• Please educate yourself on all sides of an issue before purporting to be an expert. Your “history lesson” here is just as one-sided as the “other side’s!” Ha ha. This is anything but objective. Other interpretations of “history” include that Israel has no interest in “stealing” more land, especially THAT land, and only took what they did after the war in order to have buffer to protect themselves. In other words, had they not been attacked, which started a war, they would have left the land alone. From all accounts, Israelis also pride themselves on not “attacking” anyone unless first attacked. You make some real dramatic imagery describing Israeli’s constant “stealing and killing.” This conjures up an image of some wild eyed barbarians running around shooting anything that moves with zero provocation and stealing anything that isn’t nailed down. “Hey citizens, better hang onto your hats, or those barbarians will steal them too!” I doubt most Israelis would agree this is proper “history.” If you really want to get “historical” the Jews owned all that land thousands of years ago. I actually am pretty neutral on these issues, myself, seeing trouble on both sides. But your SOPHISTIC arguments and the subsequent fawning of your acolyte were just too nauseating.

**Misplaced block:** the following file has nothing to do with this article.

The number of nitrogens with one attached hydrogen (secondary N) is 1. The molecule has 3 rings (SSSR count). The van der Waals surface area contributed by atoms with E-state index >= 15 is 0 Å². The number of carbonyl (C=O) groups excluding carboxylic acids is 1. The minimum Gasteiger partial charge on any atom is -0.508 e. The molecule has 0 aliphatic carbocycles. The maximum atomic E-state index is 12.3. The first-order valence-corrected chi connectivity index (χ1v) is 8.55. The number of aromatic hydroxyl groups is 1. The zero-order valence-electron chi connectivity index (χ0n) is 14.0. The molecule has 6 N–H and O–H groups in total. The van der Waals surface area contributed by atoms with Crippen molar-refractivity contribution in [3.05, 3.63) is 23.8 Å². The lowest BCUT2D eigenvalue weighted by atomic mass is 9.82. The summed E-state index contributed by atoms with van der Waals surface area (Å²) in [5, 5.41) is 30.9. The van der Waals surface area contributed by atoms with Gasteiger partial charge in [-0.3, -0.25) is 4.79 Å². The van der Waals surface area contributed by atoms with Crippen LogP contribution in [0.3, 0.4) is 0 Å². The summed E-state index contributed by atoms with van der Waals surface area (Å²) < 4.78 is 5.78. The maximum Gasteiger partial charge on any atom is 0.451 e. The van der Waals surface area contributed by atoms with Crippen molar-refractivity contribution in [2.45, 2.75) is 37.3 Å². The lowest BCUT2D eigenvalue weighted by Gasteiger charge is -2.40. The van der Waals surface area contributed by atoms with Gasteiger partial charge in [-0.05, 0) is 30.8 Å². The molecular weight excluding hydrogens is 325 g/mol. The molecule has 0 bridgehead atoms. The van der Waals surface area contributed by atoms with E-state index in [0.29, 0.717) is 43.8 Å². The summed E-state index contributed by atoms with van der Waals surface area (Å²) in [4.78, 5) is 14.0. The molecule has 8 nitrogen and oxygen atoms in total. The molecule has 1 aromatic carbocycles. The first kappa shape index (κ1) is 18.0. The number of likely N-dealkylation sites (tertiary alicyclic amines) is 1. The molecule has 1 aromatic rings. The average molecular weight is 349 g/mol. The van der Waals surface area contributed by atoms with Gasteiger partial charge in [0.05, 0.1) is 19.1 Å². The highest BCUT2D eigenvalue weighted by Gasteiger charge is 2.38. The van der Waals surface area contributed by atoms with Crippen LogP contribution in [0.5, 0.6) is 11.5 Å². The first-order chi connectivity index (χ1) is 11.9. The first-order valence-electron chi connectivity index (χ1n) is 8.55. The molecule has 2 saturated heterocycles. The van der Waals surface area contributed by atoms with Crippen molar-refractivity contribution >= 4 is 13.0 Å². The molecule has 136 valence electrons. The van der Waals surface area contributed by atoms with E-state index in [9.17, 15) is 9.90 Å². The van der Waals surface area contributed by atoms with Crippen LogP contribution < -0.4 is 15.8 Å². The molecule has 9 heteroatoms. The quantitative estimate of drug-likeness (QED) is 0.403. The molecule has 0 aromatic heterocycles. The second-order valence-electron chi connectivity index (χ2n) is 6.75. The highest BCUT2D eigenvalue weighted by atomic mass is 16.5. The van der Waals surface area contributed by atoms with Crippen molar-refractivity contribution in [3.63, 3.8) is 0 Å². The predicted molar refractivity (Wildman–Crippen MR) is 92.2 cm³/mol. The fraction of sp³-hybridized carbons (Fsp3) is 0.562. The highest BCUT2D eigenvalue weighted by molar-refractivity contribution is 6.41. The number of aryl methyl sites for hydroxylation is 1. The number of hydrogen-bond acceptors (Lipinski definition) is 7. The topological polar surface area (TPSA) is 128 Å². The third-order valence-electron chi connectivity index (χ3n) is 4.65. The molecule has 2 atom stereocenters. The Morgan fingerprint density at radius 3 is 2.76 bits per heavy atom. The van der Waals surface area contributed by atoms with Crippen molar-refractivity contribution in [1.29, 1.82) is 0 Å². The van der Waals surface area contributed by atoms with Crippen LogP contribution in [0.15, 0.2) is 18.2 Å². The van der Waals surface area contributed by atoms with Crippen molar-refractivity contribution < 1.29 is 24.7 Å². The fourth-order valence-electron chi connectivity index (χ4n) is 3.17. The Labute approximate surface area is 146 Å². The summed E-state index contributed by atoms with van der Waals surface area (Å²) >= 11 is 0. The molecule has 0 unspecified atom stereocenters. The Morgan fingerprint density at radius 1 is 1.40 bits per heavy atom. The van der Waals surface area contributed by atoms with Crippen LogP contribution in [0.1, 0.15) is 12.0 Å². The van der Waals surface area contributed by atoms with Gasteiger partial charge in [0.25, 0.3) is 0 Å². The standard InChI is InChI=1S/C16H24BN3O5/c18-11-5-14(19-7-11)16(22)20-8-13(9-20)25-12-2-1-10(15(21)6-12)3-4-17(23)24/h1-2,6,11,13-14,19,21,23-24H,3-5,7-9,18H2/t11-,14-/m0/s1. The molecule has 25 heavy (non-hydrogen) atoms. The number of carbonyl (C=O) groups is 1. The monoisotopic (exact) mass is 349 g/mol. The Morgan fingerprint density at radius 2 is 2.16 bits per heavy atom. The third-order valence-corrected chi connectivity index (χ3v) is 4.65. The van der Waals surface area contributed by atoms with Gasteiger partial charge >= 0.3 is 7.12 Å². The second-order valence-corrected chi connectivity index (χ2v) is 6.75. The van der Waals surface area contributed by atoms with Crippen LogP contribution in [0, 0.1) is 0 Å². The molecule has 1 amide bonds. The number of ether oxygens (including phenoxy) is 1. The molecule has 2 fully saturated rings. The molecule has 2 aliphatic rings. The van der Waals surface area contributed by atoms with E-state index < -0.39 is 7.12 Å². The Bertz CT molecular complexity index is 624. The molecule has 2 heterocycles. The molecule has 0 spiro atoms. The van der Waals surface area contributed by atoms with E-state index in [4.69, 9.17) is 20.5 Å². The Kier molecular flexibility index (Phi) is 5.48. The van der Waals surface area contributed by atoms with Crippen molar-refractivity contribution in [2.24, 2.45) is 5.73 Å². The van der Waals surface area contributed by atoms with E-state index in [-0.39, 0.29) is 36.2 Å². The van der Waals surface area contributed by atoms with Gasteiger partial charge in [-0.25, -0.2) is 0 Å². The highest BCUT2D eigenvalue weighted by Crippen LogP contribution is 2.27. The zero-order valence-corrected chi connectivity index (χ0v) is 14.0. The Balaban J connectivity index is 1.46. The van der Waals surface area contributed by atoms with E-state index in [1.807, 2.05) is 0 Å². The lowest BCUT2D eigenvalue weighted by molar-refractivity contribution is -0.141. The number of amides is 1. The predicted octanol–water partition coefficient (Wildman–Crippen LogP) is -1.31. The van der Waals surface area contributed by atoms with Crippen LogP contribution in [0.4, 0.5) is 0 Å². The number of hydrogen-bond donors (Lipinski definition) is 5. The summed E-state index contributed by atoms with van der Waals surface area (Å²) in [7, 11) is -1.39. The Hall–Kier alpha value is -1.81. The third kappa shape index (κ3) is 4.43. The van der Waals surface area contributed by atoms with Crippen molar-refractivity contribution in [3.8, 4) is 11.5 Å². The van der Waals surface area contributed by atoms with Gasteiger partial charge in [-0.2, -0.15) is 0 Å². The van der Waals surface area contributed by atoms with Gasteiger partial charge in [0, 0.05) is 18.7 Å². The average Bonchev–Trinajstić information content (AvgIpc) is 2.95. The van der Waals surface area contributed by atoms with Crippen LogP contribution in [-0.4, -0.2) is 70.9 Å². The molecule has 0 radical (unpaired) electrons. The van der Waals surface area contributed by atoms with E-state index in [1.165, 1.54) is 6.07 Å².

• DALGORF – it’s refreshing to see someone with a working knowledge of this conflict.

            I’d like to add, the goal of killing “all of Hamas,” is not viable without the deaths of thousands more innocent civilians. Even if they were able to kill every single Hamas member, do they really think Israel would be then free of terrorism? The childish logic of those who think the War on Terror can be won is absurd. Let’s say they do somehow manage to kill each and every CURRENT Hamas member, soldier, leader, whatever. OK cool, but the surviving relatives, friends, lovers, of the thousands and thousands of innocent civilians you just killed in order to kill each and every Hamas member are now, guess what? The next Hamas.

            Now, let’s say they’re not, for some reason, upset at all about the thousands and thousands of innocent Palestinians that Israel would have to kill to destroy each member of Hamas. OK, great! Now what about ISIS? Palestinian Jihad? Hezbollah? Any other number of terrorist groups in the region? Does Israel truly think they’ll be safe? The other groups will just throw their arms up and say, “Well, all the Hamas guys are dead and the Palestinians still have no place to live freely and without fear of death, let’s just stop attacking Israel and find something else to work on.”

            It’s ridiculous to think murdering thousands of civilians in the effort to kill “all of Hamas” will result in peace and safety. Even if Hamas is eradicated with no more civilian casualties, the hate remains. It’s ignorant of the underlying cause of Arab anger in the region. It’s ignorant of the nature of terrorism. It won’t make Israel much safer.

            Now, before I get yelled at for saying “Sac doesn’t want Israel to fight Hamas,” I will say: FIGHT HAMAS. Get the hostages back. Hamas needs to be dismantled. BUT….. dropping over 6000 bombs on Gaza, killing thousands of children is not the way. A ground assault is not the way.